Reflection: This week, balance.

If we are to do our best work in the face of constant uncertainty, perhaps we must first hone our inner virtues as guidance. So here in these notes I'll be reflecting on various themes. This week, balance.

Management professor Peter Pruzan asked corporate executives to articulate their personal values, getting responses like ‘good health’, ‘honesty’, ‘beauty’, ‘love’, and ‘peace of mind.’ Later, in a seemingly unrelated exercise, the same executives were asked about the organizational values that govern their daily business decisions, prompting responses like ‘power’, ‘competitiveness’, ‘efficiency’, and ‘productivity.’ In her book Monoculture, the psychology researcher FS Michaels describes this scenario and many other staples of modern life as a kind of unbalanced schizophrenia

Tensegrity is a term that first started taking root about 60 years ago in attempts to understanding complex inter-related forces. The Tensegrity Wiki notes that "whether you are building a business, designing household objects, or trying to live sustainably in a resource-challenged world, tensegrity offers innovative ways of thinking about how parts and wholes interact." A small collection of artists' explorations in tensegrity here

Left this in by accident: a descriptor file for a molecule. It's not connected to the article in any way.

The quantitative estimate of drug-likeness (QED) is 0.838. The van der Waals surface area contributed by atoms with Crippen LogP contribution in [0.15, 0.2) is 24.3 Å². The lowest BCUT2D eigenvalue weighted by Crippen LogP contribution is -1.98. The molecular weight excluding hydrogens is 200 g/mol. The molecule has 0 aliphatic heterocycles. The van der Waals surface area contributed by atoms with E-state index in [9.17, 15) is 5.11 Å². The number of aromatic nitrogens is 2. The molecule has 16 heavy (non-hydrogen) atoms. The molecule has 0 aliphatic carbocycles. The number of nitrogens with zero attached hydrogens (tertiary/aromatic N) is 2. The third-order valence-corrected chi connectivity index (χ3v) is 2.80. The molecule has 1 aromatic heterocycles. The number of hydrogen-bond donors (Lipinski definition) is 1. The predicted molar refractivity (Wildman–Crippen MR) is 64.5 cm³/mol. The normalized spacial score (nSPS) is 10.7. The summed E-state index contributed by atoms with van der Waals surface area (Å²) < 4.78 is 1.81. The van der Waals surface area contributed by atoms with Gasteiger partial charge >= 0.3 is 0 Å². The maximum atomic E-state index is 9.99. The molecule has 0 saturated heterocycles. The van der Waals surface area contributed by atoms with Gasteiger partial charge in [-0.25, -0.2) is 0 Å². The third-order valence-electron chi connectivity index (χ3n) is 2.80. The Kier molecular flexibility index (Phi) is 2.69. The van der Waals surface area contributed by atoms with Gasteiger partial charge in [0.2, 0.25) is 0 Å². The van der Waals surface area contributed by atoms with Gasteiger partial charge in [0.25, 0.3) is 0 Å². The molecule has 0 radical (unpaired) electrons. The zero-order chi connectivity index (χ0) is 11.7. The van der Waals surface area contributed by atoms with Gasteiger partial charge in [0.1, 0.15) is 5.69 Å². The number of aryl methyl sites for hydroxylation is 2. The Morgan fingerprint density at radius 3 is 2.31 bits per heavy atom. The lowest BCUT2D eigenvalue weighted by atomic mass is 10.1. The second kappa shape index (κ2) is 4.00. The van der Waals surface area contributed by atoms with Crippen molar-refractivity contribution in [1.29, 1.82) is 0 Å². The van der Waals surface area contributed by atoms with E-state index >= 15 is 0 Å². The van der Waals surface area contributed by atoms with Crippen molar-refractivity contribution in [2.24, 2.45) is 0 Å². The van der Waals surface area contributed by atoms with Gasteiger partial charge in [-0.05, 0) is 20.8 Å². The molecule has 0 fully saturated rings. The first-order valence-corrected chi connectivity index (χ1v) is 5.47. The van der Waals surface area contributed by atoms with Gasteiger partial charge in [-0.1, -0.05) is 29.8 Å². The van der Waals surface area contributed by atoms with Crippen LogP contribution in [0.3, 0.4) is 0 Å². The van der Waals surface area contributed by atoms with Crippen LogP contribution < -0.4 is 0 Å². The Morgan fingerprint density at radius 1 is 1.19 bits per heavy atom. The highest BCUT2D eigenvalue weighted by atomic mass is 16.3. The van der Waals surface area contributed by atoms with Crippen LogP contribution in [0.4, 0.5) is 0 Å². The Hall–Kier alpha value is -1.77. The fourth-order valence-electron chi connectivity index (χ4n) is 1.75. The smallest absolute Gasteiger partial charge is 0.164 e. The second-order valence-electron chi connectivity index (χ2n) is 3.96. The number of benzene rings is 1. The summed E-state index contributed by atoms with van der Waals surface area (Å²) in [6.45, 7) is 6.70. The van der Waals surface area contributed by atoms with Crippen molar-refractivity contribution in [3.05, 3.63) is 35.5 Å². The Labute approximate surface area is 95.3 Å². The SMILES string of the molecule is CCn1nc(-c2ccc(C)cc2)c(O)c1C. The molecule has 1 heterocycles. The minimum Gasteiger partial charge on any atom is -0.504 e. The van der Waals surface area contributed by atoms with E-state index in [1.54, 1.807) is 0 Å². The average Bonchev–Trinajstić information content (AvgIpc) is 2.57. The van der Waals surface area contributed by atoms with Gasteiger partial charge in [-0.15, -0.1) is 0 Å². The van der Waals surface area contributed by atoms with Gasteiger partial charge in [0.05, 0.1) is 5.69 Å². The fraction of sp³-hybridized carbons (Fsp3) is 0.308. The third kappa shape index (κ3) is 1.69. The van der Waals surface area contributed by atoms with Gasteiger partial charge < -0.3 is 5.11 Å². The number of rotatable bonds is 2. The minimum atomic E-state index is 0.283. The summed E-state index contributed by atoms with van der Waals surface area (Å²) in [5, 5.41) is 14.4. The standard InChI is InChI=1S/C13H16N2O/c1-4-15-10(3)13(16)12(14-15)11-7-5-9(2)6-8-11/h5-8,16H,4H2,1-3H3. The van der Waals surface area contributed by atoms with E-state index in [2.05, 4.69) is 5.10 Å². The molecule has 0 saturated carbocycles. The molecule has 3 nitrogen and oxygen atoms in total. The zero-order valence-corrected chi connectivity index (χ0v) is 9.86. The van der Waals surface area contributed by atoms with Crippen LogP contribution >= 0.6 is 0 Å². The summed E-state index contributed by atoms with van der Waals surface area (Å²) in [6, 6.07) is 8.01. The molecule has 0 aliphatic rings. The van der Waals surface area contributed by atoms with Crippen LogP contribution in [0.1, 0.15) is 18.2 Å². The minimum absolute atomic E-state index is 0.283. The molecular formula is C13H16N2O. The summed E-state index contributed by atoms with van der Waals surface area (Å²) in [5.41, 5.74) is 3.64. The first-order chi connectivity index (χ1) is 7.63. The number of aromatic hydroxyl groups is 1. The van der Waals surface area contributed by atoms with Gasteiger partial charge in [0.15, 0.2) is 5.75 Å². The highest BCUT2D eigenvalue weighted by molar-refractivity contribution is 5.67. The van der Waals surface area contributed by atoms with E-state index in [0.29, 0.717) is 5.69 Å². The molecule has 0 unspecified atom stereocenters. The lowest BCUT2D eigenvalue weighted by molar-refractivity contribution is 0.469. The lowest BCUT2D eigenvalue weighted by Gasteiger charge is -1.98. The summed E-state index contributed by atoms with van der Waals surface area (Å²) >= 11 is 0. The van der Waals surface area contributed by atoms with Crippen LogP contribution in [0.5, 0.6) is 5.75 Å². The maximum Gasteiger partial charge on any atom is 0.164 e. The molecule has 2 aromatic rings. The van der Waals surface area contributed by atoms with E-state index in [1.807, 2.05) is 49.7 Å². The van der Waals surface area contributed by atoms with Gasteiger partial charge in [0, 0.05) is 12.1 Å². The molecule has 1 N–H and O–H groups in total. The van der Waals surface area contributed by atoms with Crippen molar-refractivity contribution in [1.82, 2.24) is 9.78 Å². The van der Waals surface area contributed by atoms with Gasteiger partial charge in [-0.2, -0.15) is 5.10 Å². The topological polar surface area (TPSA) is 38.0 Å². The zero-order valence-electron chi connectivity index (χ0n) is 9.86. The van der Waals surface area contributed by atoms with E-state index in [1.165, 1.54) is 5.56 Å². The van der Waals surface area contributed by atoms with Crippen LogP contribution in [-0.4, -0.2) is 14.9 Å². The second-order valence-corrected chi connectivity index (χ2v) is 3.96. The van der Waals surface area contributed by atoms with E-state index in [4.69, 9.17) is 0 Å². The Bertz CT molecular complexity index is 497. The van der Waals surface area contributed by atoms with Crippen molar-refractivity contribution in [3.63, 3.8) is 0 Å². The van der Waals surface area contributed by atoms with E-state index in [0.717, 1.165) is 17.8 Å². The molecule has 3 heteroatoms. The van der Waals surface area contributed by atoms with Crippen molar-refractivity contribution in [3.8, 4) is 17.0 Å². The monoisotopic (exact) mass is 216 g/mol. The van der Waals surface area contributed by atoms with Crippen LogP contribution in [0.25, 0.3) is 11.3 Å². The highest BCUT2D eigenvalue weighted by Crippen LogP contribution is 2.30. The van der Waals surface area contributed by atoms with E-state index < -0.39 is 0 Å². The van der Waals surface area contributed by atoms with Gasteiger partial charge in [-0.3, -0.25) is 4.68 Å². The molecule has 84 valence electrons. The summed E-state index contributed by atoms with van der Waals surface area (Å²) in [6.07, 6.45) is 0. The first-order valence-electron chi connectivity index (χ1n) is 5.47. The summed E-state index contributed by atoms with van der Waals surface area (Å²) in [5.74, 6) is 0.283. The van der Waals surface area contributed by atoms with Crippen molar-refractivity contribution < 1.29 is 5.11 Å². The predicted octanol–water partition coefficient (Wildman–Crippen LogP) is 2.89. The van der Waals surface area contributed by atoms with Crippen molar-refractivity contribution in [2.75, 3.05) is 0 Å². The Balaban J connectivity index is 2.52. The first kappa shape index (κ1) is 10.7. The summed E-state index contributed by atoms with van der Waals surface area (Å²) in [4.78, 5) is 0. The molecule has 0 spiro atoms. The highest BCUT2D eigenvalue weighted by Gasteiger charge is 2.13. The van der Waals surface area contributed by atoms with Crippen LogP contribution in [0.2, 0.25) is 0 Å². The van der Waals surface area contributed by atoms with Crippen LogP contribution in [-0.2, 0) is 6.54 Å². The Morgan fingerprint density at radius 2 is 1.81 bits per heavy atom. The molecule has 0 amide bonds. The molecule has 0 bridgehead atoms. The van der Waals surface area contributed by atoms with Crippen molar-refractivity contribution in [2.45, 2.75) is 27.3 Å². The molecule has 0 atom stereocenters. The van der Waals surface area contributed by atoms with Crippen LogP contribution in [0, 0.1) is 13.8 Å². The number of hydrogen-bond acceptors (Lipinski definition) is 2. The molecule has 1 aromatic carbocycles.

Balance need not always be static. By The School Of Life's account, renowned philosopher Hegel believed that the world makes progress but only by lurching from one extreme to another, as it seeks to overcompensate for a previous mistake. He proposed that it generally takes three moves before the right balance on any issue can be found.

As I lurch forward here, a heartfelt thanks to those who have been taking notice of the scarves in the shop below, as well as those who have sharing and double-tapping like—these things go a long way. More to follow.

Together in balance,

Scarves available for purchase at